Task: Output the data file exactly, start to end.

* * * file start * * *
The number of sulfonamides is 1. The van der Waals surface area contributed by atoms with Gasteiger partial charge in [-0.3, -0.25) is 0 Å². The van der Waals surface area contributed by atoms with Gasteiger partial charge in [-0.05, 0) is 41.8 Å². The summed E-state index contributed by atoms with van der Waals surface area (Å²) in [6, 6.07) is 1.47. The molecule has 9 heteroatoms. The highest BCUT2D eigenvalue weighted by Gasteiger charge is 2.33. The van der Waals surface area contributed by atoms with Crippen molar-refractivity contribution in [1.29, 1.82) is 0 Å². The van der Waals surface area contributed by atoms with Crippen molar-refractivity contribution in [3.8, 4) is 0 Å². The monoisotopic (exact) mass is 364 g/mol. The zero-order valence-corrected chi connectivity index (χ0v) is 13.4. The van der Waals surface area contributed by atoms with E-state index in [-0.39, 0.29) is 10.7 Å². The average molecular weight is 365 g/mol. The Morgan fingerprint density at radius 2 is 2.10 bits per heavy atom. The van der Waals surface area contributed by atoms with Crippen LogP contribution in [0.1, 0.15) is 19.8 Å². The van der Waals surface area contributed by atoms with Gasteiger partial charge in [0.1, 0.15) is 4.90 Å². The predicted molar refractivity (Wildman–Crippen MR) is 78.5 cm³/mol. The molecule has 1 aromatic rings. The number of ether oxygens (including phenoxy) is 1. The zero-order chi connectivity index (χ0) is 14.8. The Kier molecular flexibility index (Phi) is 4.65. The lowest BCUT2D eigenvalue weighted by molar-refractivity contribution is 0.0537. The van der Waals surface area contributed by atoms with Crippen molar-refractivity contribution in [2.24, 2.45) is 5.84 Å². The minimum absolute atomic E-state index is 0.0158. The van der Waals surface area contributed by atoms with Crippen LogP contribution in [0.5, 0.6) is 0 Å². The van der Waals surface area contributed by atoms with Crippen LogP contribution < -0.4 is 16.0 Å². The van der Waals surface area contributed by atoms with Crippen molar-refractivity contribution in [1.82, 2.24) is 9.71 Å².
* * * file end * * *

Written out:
The number of sulfonamides is 1. The van der Waals surface area contributed by atoms with Gasteiger partial charge in [-0.3, -0.25) is 0 Å². The van der Waals surface area contributed by atoms with Gasteiger partial charge in [-0.05, 0) is 41.8 Å². The summed E-state index contributed by atoms with van der Waals surface area (Å²) in [6, 6.07) is 1.47. The molecule has 9 heteroatoms. The highest BCUT2D eigenvalue weighted by Gasteiger charge is 2.33. The van der Waals surface area contributed by atoms with Crippen molar-refractivity contribution in [1.29, 1.82) is 0 Å². The van der Waals surface area contributed by atoms with Crippen molar-refractivity contribution in [3.8, 4) is 0 Å². The monoisotopic (exact) mass is 364 g/mol. The zero-order valence-corrected chi connectivity index (χ0v) is 13.4. The van der Waals surface area contributed by atoms with E-state index in [-0.39, 0.29) is 10.7 Å². The average molecular weight is 365 g/mol. The Morgan fingerprint density at radius 2 is 2.10 bits per heavy atom. The van der Waals surface area contributed by atoms with Crippen LogP contribution in [0.1, 0.15) is 19.8 Å². The van der Waals surface area contributed by atoms with Gasteiger partial charge in [0.1, 0.15) is 4.90 Å². The predicted molar refractivity (Wildman–Crippen MR) is 78.5 cm³/mol. The molecule has 1 aromatic rings. The number of ether oxygens (including phenoxy) is 1. The zero-order chi connectivity index (χ0) is 14.8. The Kier molecular flexibility index (Phi) is 4.65. The lowest BCUT2D eigenvalue weighted by molar-refractivity contribution is 0.0537. The van der Waals surface area contributed by atoms with Crippen molar-refractivity contribution in [2.24, 2.45) is 5.84 Å². The minimum absolute atomic E-state index is 0.0158. The van der Waals surface area contributed by atoms with Crippen LogP contribution in [0.5, 0.6) is 0 Å². The van der Waals surface area contributed by atoms with Crippen LogP contribution < -0.4 is 16.0 Å². The van der Waals surface area contributed by atoms with Crippen molar-refractivity contribution in [1.82, 2.24) is 9.71 Å².